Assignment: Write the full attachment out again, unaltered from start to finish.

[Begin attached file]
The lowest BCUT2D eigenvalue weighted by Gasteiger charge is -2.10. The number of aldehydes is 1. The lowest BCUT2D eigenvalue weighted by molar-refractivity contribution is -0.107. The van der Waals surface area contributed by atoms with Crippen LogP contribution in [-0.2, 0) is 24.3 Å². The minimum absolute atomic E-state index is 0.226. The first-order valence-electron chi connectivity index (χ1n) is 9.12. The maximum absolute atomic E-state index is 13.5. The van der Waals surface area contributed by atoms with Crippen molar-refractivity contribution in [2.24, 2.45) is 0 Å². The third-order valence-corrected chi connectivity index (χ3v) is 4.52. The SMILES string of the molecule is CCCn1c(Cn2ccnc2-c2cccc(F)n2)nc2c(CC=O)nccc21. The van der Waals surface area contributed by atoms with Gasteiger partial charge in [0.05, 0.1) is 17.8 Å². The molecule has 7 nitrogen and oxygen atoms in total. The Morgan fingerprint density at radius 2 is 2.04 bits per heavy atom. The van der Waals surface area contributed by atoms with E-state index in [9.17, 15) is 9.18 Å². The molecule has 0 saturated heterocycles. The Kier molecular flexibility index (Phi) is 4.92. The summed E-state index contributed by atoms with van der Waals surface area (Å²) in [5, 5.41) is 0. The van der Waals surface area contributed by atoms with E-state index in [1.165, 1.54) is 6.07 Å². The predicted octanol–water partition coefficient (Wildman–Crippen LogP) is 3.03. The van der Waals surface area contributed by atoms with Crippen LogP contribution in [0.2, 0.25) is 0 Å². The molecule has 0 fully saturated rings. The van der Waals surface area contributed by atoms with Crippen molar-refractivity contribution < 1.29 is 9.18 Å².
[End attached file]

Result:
The lowest BCUT2D eigenvalue weighted by Gasteiger charge is -2.10. The number of aldehydes is 1. The lowest BCUT2D eigenvalue weighted by molar-refractivity contribution is -0.107. The van der Waals surface area contributed by atoms with Crippen LogP contribution in [-0.2, 0) is 24.3 Å². The minimum absolute atomic E-state index is 0.226. The first-order valence-electron chi connectivity index (χ1n) is 9.12. The maximum absolute atomic E-state index is 13.5. The van der Waals surface area contributed by atoms with Crippen molar-refractivity contribution in [2.24, 2.45) is 0 Å². The third-order valence-corrected chi connectivity index (χ3v) is 4.52. The SMILES string of the molecule is CCCn1c(Cn2ccnc2-c2cccc(F)n2)nc2c(CC=O)nccc21. The van der Waals surface area contributed by atoms with Gasteiger partial charge in [0.05, 0.1) is 17.8 Å². The molecule has 7 nitrogen and oxygen atoms in total. The Morgan fingerprint density at radius 2 is 2.04 bits per heavy atom. The van der Waals surface area contributed by atoms with E-state index in [9.17, 15) is 9.18 Å². The molecule has 0 saturated heterocycles. The Kier molecular flexibility index (Phi) is 4.92. The summed E-state index contributed by atoms with van der Waals surface area (Å²) in [5, 5.41) is 0. The van der Waals surface area contributed by atoms with E-state index in [1.165, 1.54) is 6.07 Å². The predicted octanol–water partition coefficient (Wildman–Crippen LogP) is 3.03. The van der Waals surface area contributed by atoms with Crippen LogP contribution in [0.2, 0.25) is 0 Å². The molecule has 0 fully saturated rings. The van der Waals surface area contributed by atoms with Crippen molar-refractivity contribution < 1.29 is 9.18 Å².